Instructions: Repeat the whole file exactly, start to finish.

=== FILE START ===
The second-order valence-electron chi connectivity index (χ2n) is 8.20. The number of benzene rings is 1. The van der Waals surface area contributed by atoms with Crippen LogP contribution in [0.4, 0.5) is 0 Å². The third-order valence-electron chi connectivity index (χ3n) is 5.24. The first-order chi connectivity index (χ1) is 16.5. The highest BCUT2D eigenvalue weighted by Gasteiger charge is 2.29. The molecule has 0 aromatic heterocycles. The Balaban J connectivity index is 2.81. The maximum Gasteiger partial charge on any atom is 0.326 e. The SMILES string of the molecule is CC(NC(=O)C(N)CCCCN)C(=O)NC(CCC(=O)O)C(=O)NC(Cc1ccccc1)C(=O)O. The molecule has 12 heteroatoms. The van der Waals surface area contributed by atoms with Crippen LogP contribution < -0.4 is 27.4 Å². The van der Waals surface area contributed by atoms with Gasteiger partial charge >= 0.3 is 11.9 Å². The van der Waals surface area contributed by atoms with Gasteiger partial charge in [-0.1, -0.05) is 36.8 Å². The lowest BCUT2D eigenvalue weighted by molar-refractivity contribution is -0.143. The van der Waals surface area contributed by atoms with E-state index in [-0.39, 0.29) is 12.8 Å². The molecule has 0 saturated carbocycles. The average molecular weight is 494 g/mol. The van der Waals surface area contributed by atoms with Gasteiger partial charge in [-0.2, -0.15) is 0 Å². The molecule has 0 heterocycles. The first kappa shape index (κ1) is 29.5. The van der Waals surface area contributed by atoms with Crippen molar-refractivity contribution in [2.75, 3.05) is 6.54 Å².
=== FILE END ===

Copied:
The second-order valence-electron chi connectivity index (χ2n) is 8.20. The number of benzene rings is 1. The van der Waals surface area contributed by atoms with Crippen LogP contribution in [0.4, 0.5) is 0 Å². The third-order valence-electron chi connectivity index (χ3n) is 5.24. The first-order chi connectivity index (χ1) is 16.5. The highest BCUT2D eigenvalue weighted by Gasteiger charge is 2.29. The molecule has 0 aromatic heterocycles. The Balaban J connectivity index is 2.81. The maximum Gasteiger partial charge on any atom is 0.326 e. The SMILES string of the molecule is CC(NC(=O)C(N)CCCCN)C(=O)NC(CCC(=O)O)C(=O)NC(Cc1ccccc1)C(=O)O. The molecule has 12 heteroatoms. The van der Waals surface area contributed by atoms with Crippen LogP contribution < -0.4 is 27.4 Å². The van der Waals surface area contributed by atoms with Gasteiger partial charge >= 0.3 is 11.9 Å². The van der Waals surface area contributed by atoms with Gasteiger partial charge in [-0.1, -0.05) is 36.8 Å². The lowest BCUT2D eigenvalue weighted by molar-refractivity contribution is -0.143. The van der Waals surface area contributed by atoms with E-state index in [-0.39, 0.29) is 12.8 Å². The molecule has 0 saturated carbocycles. The average molecular weight is 494 g/mol. The van der Waals surface area contributed by atoms with Gasteiger partial charge in [-0.2, -0.15) is 0 Å². The molecule has 0 heterocycles. The first kappa shape index (κ1) is 29.5. The van der Waals surface area contributed by atoms with Crippen molar-refractivity contribution in [2.75, 3.05) is 6.54 Å².